Fuck you, dictator. Fuck you and your stupid rules and your broken promises and your army of skeletons.

Fuck you.

The Video!

Due to a request for the video in the comments of my latest blog entry, and after realizing that not everyone here is my friend on Facebook (where the video premiered) I present, for your viewing pleasure, 2012’s Greatest Hits!

I had so much fun doing this video and sincerely hope that my friends will let me join in the next one they film.  :)

Also, I have a favour to ask of you, dear blog readers.  I know a lot of you have blogs of your own and probably have far more readers than I do.  As you know, I’m writing a blog over at HealthyPlace.com about recovering from an eating disorder.  AWildernessLoveStory has a lot of my personal story and random musings, while as Surviving ED has a lot more practical advice, ins and outs of recovery.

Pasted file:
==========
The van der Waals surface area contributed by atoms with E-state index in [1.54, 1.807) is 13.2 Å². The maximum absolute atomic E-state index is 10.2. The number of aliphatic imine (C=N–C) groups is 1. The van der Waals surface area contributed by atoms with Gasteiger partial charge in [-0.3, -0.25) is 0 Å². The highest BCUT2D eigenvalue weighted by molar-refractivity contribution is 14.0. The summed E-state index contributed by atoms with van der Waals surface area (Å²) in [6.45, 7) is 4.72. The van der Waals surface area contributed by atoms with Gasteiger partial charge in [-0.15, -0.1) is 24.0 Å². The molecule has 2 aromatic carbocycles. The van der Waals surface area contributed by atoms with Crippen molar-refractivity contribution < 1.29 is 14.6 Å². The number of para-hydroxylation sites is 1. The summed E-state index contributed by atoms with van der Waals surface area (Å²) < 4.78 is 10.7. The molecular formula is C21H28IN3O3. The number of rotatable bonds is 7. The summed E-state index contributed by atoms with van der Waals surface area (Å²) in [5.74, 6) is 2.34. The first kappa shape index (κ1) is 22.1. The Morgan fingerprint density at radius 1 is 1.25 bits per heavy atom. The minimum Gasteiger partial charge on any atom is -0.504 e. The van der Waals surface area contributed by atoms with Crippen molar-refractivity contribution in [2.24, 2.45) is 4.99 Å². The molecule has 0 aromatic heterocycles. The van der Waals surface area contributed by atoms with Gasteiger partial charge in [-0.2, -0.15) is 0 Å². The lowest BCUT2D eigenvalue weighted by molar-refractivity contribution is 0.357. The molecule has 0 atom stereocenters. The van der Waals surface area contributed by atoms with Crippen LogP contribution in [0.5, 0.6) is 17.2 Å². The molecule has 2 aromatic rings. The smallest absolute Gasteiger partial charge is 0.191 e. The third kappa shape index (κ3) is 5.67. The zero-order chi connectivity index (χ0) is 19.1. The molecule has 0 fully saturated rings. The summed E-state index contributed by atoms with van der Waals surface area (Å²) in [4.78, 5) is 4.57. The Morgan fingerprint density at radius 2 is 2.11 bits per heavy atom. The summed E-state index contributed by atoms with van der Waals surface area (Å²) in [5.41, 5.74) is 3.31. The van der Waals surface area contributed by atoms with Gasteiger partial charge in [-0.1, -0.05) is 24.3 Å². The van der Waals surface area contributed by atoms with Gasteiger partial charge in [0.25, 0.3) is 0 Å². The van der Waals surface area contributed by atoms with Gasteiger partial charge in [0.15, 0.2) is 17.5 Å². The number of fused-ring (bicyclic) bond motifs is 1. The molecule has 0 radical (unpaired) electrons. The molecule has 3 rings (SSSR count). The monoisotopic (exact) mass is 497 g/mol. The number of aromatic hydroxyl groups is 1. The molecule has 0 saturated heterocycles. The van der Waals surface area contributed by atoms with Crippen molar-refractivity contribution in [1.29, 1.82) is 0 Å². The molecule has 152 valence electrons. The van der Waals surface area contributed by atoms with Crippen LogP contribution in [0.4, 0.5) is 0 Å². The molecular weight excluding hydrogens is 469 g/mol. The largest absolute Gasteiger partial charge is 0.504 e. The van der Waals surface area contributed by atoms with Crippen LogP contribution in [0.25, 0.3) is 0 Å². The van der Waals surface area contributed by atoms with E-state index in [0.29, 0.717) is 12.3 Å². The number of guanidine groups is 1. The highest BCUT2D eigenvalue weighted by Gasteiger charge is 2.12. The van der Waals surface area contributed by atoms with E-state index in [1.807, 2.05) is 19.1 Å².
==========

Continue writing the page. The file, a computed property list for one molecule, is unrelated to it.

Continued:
I’d love to gain a larger readership because the point of the blog is really to start conversations with people in recovery (and their loved ones) and begin breaking some stigma and misperceptions.  And while I adore my friends for commenting, these are conversations we have with some regularity and I’d love to get additional input.

So would you mind pimping the Surviving ED blog over on HealthyPlace.com on your own blog?  I’d appreciate it greatly!!

Why I Love Helping You

I could be studying for the GREs right now, but let’s be honest, what am I going to learn in 3 hours that I am actually going to retain?  Studying at this point would be pretty useless, but I’ll still go over a few things to jog my memory.  Later.